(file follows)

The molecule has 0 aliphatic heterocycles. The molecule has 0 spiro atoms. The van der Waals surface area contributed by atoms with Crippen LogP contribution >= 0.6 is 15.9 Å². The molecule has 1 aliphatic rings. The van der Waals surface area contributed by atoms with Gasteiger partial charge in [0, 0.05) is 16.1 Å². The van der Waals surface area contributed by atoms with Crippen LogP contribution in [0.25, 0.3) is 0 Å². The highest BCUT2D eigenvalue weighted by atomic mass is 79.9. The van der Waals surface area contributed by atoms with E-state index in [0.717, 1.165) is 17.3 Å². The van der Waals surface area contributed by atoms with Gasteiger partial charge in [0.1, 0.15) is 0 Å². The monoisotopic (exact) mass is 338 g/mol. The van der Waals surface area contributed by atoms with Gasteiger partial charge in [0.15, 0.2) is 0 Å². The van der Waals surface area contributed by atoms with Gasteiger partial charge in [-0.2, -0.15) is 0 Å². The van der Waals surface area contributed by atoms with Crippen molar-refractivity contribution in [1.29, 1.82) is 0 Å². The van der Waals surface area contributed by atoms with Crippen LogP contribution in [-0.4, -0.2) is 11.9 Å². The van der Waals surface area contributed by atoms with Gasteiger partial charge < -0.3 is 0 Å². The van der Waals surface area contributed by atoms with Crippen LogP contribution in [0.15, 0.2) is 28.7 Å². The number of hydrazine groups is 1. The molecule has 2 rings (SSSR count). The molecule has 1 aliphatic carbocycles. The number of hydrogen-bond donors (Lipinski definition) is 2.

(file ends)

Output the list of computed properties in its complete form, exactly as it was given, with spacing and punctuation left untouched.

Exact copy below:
The molecule has 0 aliphatic heterocycles. The molecule has 0 spiro atoms. The van der Waals surface area contributed by atoms with Crippen LogP contribution >= 0.6 is 15.9 Å². The molecule has 1 aliphatic rings. The van der Waals surface area contributed by atoms with Gasteiger partial charge in [0, 0.05) is 16.1 Å². The van der Waals surface area contributed by atoms with Crippen LogP contribution in [0.25, 0.3) is 0 Å². The highest BCUT2D eigenvalue weighted by atomic mass is 79.9. The van der Waals surface area contributed by atoms with E-state index in [0.717, 1.165) is 17.3 Å². The van der Waals surface area contributed by atoms with Gasteiger partial charge in [0.1, 0.15) is 0 Å². The monoisotopic (exact) mass is 338 g/mol. The van der Waals surface area contributed by atoms with Gasteiger partial charge in [0.15, 0.2) is 0 Å². The van der Waals surface area contributed by atoms with Gasteiger partial charge in [-0.2, -0.15) is 0 Å². The van der Waals surface area contributed by atoms with Crippen molar-refractivity contribution in [1.29, 1.82) is 0 Å². The van der Waals surface area contributed by atoms with Crippen LogP contribution in [-0.4, -0.2) is 11.9 Å². The van der Waals surface area contributed by atoms with Gasteiger partial charge < -0.3 is 0 Å². The van der Waals surface area contributed by atoms with Crippen LogP contribution in [0.15, 0.2) is 28.7 Å². The number of hydrazine groups is 1. The molecule has 2 rings (SSSR count). The molecule has 1 aliphatic carbocycles. The number of hydrogen-bond donors (Lipinski definition) is 2.